“Psychologically, something has to die before a new self can be born.”
—Gail Sheehy, from her book “New Passages”“It’s not when I die, it’s if I die.”— A joke about entrepreneurs
According to Richard Foster and Sarah Kaplan in their book “Creative Destruction,” in order to maintain excellence and remain competitive, corporations must adopt the strategies of discontinuity and creative destruction. Rather than simple adjustments or incremental improvements in strategy or operations, successful corporations transform their businesses. In order to continue their success, these companies create new businesses and sell off or close down businesses or divisions whose growth is slowing. They also abandon outdated management methods, and adopt new decision-making processes and operational systems. People who create and successfully follow through with estate and succession plans are practicing what might be called “creative self destruction.”
I first thought about this concept as I considered the situation of two clients who are in similar circumstances, but who are facing potentially very different outcomes.
One client, the 65-year-old founder of a manufacturing company, sold his company to a third party because none of his children had the ability or the interest to run the company after he left. He is obese, he smokes cigarettes and he is busy managing his money and real estate interests all the time. Two of his three children have careers in which they have been immersed for years. The third child, a man in his late 30s, has asked his father for help in setting up a business of his own. The business plan is well founded, though the proposed undertaking is much smaller than would suit his father, who has always proclaimed, “Dream Big!” His father refuses to help him; instead, he insists that his son join him in a real estate venture which he believes will serve his son and his family much better than the son’s plans. The son has refused and the two are in a stalemate. The father is now rethinking his estate plan, because he is so disappointed in his son.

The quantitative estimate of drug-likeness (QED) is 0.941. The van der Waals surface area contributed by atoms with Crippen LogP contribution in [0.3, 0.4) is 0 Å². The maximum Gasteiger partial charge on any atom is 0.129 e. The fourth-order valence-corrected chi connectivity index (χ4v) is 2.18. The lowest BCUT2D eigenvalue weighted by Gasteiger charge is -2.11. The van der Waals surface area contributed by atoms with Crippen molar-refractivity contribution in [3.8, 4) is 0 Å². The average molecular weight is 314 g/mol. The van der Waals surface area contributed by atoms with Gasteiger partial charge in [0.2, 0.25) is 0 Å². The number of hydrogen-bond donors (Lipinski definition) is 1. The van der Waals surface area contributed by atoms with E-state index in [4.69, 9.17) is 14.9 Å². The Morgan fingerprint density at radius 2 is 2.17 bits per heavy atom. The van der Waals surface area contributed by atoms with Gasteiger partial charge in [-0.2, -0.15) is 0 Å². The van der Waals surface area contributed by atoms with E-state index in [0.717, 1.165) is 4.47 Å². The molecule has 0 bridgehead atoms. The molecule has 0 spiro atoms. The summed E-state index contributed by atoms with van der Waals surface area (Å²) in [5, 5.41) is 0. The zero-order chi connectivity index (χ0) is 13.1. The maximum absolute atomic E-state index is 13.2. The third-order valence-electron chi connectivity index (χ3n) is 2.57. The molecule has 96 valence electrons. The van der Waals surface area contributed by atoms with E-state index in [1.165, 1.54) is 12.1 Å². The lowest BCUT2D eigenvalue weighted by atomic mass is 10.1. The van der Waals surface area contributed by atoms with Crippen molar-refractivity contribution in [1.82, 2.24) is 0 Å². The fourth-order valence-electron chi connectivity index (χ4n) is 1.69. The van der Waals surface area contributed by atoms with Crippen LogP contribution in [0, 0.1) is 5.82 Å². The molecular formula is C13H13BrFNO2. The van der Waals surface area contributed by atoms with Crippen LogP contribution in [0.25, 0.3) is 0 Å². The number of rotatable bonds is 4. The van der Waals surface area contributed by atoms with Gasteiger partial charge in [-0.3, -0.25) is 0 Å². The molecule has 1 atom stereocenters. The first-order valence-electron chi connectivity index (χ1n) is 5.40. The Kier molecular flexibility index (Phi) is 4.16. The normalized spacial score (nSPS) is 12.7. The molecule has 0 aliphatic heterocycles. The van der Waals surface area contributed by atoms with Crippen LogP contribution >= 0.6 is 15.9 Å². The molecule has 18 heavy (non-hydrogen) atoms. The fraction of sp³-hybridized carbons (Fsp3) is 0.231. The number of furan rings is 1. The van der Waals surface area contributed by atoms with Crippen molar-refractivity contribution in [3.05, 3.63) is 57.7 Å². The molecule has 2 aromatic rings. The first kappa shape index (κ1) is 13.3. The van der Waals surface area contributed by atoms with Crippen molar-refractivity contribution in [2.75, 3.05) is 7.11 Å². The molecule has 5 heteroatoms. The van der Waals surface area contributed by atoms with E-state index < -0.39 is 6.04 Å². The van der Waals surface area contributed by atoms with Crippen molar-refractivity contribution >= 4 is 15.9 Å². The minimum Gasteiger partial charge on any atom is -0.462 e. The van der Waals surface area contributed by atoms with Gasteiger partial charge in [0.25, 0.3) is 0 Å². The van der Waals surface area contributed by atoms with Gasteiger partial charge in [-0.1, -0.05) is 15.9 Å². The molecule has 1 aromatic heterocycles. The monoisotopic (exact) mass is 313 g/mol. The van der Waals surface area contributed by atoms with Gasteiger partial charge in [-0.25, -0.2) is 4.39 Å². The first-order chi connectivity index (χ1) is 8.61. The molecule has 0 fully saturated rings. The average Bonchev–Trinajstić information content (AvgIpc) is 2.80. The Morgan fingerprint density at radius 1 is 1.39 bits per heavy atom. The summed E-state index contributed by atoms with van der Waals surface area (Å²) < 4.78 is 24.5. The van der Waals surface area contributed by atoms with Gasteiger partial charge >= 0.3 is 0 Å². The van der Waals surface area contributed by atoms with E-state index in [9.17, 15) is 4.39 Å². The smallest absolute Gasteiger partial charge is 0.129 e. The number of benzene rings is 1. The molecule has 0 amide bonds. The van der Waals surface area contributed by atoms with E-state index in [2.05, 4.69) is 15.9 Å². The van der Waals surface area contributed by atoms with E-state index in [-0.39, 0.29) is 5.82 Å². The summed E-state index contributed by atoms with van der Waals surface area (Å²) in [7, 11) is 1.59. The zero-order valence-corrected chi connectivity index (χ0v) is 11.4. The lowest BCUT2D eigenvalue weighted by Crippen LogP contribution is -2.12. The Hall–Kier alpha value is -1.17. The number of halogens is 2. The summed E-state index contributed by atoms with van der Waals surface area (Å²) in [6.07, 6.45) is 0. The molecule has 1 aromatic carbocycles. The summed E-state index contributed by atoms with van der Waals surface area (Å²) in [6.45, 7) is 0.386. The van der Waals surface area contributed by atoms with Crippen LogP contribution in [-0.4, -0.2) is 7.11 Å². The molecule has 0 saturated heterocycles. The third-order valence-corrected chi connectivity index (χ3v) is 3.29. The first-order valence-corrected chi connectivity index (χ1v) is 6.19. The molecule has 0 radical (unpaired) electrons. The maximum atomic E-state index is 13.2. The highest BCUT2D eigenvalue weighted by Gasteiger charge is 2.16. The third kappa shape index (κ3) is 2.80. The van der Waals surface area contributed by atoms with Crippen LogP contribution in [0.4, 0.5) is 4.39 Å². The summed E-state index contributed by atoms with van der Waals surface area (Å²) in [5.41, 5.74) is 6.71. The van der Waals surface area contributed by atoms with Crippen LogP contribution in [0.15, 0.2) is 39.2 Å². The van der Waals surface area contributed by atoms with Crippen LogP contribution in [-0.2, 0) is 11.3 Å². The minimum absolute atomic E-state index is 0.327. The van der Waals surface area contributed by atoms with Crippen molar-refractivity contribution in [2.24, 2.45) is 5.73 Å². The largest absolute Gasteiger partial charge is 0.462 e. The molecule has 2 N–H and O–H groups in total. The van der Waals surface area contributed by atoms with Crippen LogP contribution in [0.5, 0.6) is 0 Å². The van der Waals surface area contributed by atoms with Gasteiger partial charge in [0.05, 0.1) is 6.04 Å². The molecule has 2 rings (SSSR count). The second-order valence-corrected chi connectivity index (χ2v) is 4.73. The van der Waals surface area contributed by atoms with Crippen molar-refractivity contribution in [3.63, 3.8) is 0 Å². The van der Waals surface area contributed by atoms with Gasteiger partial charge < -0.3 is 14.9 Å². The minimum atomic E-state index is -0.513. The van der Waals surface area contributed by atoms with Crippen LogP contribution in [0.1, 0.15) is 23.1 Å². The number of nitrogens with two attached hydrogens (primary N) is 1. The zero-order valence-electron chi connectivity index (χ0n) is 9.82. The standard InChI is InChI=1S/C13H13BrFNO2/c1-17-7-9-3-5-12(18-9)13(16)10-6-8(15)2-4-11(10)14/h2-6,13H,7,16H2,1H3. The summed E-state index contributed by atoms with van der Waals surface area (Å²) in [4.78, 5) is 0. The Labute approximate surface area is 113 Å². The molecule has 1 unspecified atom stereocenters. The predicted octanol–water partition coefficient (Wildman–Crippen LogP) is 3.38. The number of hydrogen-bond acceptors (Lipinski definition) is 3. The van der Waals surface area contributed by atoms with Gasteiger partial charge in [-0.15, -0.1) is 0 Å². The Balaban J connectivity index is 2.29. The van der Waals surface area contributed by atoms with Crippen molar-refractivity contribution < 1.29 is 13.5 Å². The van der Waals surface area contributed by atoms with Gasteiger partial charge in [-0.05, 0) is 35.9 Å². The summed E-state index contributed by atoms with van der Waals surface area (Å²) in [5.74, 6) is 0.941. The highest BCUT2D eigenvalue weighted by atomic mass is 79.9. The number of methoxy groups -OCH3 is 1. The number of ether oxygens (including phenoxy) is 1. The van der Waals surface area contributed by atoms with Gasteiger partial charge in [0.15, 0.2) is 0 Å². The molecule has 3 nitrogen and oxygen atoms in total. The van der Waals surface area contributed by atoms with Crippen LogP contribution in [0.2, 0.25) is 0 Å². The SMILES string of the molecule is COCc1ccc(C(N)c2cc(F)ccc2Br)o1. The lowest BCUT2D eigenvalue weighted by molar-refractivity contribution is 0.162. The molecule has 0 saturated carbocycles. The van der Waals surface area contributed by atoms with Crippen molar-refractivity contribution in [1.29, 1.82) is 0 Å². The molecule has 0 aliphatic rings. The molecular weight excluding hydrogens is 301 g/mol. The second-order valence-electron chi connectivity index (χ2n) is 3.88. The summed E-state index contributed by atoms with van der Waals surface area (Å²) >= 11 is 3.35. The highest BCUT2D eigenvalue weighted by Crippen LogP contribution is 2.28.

The second client is a man in his early 60s who was divorced five years ago. Just prior to his divorce, he suffered a near fatal heart attack and recovered through medical treatment and a stubborn regimen of healthy diet and exercise. He has dedicated himself to the process of planning for succession in his business. He has discussed with his family his choice of the oldest son to be president of the company, he has led the way in finding a mentor for his son, and he has thrown himself into creating an estate plan that will treat all three of his children well.
The first client is facing a potentially devastating future—alienation from his son, his wife and other family members; ill health; unrelieved stress. He continues to act and think as a CEO whose sole purpose in life is generating money or managing people.
The second client has assumed a new role relative to most of the people in his life—he is less directly involved in business now than he has ever been, he is creating a new relationship with his son, he travels and he is enjoying life as a single man.
In short, the second client has successfully implemented a strategy of “creative self destruction”: He has reinvented himself as he has relinquished his past roles.
Gail Sheehy, in her book “New Passages,” touches on the concept of “creative destruction” when she suggests that to prepare oneself for the next stage of adult life, one must let go of former ways of thinking and acting, and adopt a new identity that is more appropriate for present circumstances.